Burn Fat and Rev Your Metabolism with the Fatblaster Workout
The holidays can be a challenging time to get in quality workouts. I do fine until Thanksgiving, and then all hell breaks loose and I squeeze in shorter workouts. But getting in shorter workouts doesn’t mean you need to lose fitness along the way. In fact, you can actually lose more weight and gain fitness by running less. It’s all about getting in higher quality workouts when time isn’t on your side.
Research shows that weaving in high-intensity workouts into your regimen will boost your resting metabolism for up to 24 hours post-workout, much longer than your usual easy effort run. And that’s not all folks, you’ll burn more fat along the way as well. Plus, it can boost your speed, fitness, and fun factor too.
This is why I created The Fatblaster Workout (aka The Perfect Holiday Workout). It’s the perfect workout for this time of year because you can easily do it on a treadmill, bike, elliptical, stairwell, rower, or any place you can push hard and recover easily. It also burns fat like a log on the fire, especially in comparison to a steady-state aerobic workout.
Less time, more intensity = a happier runner, and one that will not only maintain but possibly gain the benefits of HIIT.
Of course, there are a couple of guidelines that should be followed.
How to Perform the FatBlaster Workout for the Most Benefits
Run this workout one time per week if you’ve been running regularly at least 30-45 minutes three to four times per week, if you’re not injured and have no aches and pains, and if you’re new to high-intensity workouts. Start by adding this workout once per week for the first three weeks, and if all feels good (no aches and pains or fatigue) add a second workout with at least three days in between (ie. Monday and Friday). Your other workouts should be easy-effort short or long runs.
Run this workout one to two times per week if you’re a seasoned runner with a solid base of miles and have run fast, slow, and in between workouts. You can run this workout one to two times per week and then balance your program with easy effort runs or workouts to balance the recipe.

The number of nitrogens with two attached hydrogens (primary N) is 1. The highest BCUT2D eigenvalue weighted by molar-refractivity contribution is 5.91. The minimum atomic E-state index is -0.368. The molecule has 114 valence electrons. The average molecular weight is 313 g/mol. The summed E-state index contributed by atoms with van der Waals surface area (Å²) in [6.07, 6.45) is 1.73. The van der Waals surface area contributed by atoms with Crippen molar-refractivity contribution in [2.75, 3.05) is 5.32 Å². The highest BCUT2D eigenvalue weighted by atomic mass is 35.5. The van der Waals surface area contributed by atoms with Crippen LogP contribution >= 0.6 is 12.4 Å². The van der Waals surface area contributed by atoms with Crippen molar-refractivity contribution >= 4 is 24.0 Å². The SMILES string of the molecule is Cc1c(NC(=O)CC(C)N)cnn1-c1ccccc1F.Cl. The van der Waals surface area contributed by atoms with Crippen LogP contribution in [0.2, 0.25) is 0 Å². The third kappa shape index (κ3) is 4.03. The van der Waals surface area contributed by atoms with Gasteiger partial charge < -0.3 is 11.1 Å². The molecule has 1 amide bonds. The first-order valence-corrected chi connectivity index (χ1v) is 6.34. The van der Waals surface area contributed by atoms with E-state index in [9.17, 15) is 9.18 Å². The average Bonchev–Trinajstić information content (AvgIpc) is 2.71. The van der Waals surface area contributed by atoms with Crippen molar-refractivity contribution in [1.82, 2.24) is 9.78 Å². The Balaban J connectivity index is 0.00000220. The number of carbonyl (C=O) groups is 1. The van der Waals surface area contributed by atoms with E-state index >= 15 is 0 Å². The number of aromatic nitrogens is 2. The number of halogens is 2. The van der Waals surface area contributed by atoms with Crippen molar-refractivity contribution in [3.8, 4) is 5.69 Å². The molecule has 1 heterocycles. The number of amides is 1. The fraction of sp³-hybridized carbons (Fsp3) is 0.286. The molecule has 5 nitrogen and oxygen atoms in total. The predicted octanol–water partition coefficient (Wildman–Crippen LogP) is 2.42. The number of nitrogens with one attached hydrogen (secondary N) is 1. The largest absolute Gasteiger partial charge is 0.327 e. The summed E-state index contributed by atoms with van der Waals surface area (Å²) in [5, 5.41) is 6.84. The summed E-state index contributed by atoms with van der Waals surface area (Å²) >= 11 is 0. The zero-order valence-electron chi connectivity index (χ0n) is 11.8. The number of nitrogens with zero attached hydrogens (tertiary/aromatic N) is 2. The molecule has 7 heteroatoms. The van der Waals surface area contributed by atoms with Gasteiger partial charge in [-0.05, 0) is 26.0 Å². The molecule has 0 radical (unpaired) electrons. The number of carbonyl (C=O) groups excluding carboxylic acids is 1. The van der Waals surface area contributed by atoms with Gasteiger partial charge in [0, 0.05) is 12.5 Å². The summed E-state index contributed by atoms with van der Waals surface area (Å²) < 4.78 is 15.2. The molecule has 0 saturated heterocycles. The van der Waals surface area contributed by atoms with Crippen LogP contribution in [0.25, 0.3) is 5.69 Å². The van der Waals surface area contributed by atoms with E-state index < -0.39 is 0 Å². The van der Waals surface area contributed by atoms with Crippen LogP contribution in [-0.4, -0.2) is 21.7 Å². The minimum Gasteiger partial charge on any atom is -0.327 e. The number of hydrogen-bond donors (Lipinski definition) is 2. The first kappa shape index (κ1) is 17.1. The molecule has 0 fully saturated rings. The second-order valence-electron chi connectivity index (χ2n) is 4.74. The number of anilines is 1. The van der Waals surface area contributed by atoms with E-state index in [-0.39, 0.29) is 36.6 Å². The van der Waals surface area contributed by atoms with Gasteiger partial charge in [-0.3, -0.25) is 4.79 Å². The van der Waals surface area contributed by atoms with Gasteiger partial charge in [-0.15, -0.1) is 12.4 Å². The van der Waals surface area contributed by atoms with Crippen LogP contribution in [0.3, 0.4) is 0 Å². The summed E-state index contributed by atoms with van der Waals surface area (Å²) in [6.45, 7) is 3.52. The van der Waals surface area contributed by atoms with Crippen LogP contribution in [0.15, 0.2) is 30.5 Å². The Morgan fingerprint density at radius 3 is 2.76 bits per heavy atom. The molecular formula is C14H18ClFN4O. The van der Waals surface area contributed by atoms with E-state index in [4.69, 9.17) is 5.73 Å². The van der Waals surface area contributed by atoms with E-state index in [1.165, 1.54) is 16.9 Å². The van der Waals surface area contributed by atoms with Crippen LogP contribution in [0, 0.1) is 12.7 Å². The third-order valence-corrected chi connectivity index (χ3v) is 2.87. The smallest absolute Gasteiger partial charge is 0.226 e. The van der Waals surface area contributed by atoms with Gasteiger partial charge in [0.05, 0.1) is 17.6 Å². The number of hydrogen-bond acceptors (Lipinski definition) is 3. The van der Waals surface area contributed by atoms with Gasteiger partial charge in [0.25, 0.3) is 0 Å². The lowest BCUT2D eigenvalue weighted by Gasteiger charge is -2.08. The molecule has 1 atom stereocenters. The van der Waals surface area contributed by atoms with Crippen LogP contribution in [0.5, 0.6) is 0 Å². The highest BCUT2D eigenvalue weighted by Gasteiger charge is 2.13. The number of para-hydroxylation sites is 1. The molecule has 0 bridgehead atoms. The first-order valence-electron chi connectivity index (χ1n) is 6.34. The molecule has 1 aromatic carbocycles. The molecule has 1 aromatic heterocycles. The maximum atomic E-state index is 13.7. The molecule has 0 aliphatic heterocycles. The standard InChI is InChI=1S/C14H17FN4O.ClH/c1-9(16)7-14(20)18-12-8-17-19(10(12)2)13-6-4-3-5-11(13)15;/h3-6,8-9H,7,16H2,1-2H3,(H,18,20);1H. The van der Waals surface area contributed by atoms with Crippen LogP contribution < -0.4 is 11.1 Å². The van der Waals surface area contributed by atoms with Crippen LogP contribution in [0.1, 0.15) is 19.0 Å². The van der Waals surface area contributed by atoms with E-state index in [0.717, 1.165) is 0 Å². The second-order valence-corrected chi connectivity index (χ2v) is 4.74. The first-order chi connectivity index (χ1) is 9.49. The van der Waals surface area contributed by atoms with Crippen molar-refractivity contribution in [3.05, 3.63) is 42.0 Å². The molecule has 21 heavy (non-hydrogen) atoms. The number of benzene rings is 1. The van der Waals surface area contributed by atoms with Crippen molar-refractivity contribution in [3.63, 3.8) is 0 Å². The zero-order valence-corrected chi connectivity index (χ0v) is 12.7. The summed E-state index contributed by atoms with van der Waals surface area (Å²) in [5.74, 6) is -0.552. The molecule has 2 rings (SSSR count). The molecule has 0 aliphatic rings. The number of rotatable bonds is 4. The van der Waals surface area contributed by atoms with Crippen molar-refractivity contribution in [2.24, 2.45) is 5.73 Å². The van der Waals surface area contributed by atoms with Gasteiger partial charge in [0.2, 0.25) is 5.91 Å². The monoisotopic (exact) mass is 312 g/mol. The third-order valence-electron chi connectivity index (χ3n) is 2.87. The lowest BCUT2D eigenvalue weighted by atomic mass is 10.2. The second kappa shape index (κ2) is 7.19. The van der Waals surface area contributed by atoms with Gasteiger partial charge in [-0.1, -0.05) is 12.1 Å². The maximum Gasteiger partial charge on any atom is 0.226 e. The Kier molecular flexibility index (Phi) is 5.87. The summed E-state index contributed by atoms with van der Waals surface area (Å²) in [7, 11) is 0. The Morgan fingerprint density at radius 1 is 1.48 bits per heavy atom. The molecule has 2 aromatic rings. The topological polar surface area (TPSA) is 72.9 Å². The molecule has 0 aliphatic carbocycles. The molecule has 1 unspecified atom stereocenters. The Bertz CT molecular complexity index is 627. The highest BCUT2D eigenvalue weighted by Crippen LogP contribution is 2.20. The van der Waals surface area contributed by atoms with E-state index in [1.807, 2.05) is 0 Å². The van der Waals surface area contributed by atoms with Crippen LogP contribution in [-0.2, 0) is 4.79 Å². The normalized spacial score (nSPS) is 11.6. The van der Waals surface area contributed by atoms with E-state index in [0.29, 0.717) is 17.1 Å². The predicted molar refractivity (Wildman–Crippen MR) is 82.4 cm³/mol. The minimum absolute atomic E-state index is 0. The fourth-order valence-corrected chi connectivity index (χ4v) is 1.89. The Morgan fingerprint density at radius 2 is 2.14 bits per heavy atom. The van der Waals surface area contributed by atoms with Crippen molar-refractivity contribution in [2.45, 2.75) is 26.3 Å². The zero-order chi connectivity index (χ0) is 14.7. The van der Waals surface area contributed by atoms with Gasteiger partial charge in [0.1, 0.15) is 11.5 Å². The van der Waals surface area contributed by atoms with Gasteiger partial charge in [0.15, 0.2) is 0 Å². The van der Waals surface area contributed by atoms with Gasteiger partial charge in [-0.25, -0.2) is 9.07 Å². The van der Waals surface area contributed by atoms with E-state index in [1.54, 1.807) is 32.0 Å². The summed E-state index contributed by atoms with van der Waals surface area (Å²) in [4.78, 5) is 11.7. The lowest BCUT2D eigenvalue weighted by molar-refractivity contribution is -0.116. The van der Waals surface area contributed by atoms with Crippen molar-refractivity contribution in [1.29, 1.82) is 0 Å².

Avoid running this workout if you’re learning to run or new to running or fitness. I’d encourage you to try my Zero to Running Program instead. In essence, it is an interval workout but without the super-high-intensity running, you need a base of miles for. Once you build up to running regularly for 30-40 minutes for several months, then you can take a shot at HIIT with less risk of injury.
Try this workout on a variety of modes. You don’t have to run to enjoy the perks of a high-intensity interval workout. Try it on a bike, elliptical, rower, stairclimber, walking on a treadmill, and more! Performing the #FatBlaster workout on low impact modes is a great tool and a fun way to cross-train.
And finally, don’t run this workout if you’re in your recovery phase from a recent racing season or a half or full marathon. That is time you should be running slow and easy to recover from the demands of pushing hard.
The Fatblaster Workout:
- Warm-up by walking for 5 minutes. walking. Start with an easy effort and build to a brisk pace just slower than a jog. This is an important step, don’t skip it!
- Run at an easy effort (conversational) for 5-10 minutes to continue to warm up.
- Repeat 8 times (16 minutes):
- Run at a sprint effort (hard) for 30-60 seconds. (30 if you’re new to speed, 60 if you have a base and experience running speed workouts).
- Recover with 90-120 seconds of very easy jogging or brisk walking. First, walk to catch your breath, then jog the rest of the recovery. If this is new for you, walk the entire recovery.
- Walk it out to cool it down for 3 minutes.
Total Time: 30-45 minutes
Things to Know Before You Perform The Fatblaster Workout
- You can use speed or incline on the treadmill to increase the effort level. The key is to run at an effort that is anaerobic (hard) and at or close to maximal effort. That doesn’t mean pulling a George Jetson and trying to run so fast you fall off! Hard but controlled are the operative words here. And as you progress through the workout, you will get more fatigued, so it is wise to start off on the easier end of the speed to finish strong.
- If you’ve never run speed workouts before, and have a base of running miles, start with 30-second intervals and 90-second recoveries. If you’ve done speed workouts in the past few weeks, start with 60-second intervals and 2- minute recoveries.
- You can also perform this workout on a bike, elliptical machine, or on a stairwell. When I’m traveling and training for a hilly race, I’ll hit the stairs for intervals and walk the hallways for recovery in my hotel.
- I know some of you may be thinking, “…30 minutes? I’ll just add a few more minutes to make it 30 or to run four miles. That sounds better, right?” No. The key to gaining the most with HIIT is to run or push hard, recover well, and keep it short. It’s not about the volume of miles, it’s about the quality of the intensity. Put your energy into running the HIIT workout, and let your body recover while burning fat.